Show Less
Restricted access

The Rule of Law and the Challenges to Jurisprudence

Selected Papers Presented at the Fourth Central and Eastern European Forum for Legal, Political and Social Theorists, Celje, 23–24 March 2012


Edited By Péter Cserne, Miklós Könczöl and Marta Soniewicka

Over the last two decades scholars and citizens in Central and Eastern Europe had more than enough opportunity to realise that neither democracy nor the rule of law can be taken for granted. Such a realisation also means that if they want to think and speak clearly about or take a stand for their political and legal ideals, they need to reflect on them constantly, and conceptualise them in novel ways, by questioning entrenched lines of argument and problematising established patterns of thought. The contributors of this volume discuss a wide range of subjects from jurisprudential methodology and legal reasoning through democracy and constitutional courts to rights and criminal justice, raising questions and suggesting new ideas on «The Rule of Law and the Challenges to Jurisprudence» in Central and Eastern Europe and beyond.
Show Summary Details
Restricted access

Is ‘Naturalised’ Methodology in Legal Theory Helpful?


Luka Burazin


According to the predominant methodology of legal theory, the concept of law is primarily determined on the basis of an a priori conceptual analysis and the intuitions of the theorist expounding his theory of law. The legal theorist uses introspection and leans on his own intuitions about the possible instances of law which he then takes as the basis for determining the essential features of law. However, the a priori character of conceptual analysis and the type of intuitions used in this methodological approach have recently been strongly challenged by Brian Leiter. According to Leiter, one should ‘naturalise’ legal theory in such a way that it be grounded in empirical research, which then enables an a posteriori conceptual analysis of the concept of law. In view of the fact that law is a concept ‘people use to understand themselves’, Leiter suggests that the introspections and intuitions of legal theorists be replaced by empirical research into the views of those subject to law, i.e. ordinary people’s views about the law. Such a ‘folk’ view would represent the so-called internal point of view in the widest sense – the point of view of all the addressees of legal norms in a legal system who recognise these norms as reasons for their actions. However, since the concept of ‘law’ is an artefact concept, which does not allow for analysis in terms of its necessary or essential features, Leiter is also sceptical about the possibility of...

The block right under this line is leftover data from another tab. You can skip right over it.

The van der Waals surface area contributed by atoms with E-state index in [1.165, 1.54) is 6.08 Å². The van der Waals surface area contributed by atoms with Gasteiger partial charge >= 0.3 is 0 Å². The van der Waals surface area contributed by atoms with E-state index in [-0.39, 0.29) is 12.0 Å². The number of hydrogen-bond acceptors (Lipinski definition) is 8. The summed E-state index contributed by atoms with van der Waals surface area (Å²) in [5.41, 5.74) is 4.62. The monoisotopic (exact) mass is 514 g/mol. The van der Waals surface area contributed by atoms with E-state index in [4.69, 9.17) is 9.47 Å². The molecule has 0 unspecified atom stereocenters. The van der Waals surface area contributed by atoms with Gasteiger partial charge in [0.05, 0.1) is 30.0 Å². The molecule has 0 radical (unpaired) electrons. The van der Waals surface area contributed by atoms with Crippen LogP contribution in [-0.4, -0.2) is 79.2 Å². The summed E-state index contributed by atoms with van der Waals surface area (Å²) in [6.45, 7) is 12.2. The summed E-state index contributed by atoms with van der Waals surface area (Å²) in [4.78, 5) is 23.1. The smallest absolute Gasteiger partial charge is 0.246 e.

You are not authenticated to view the full text of this chapter or article.

This site requires a subscription or purchase to access the full text of books or journals.

Do you have any questions? Contact us.

Or login to access all content.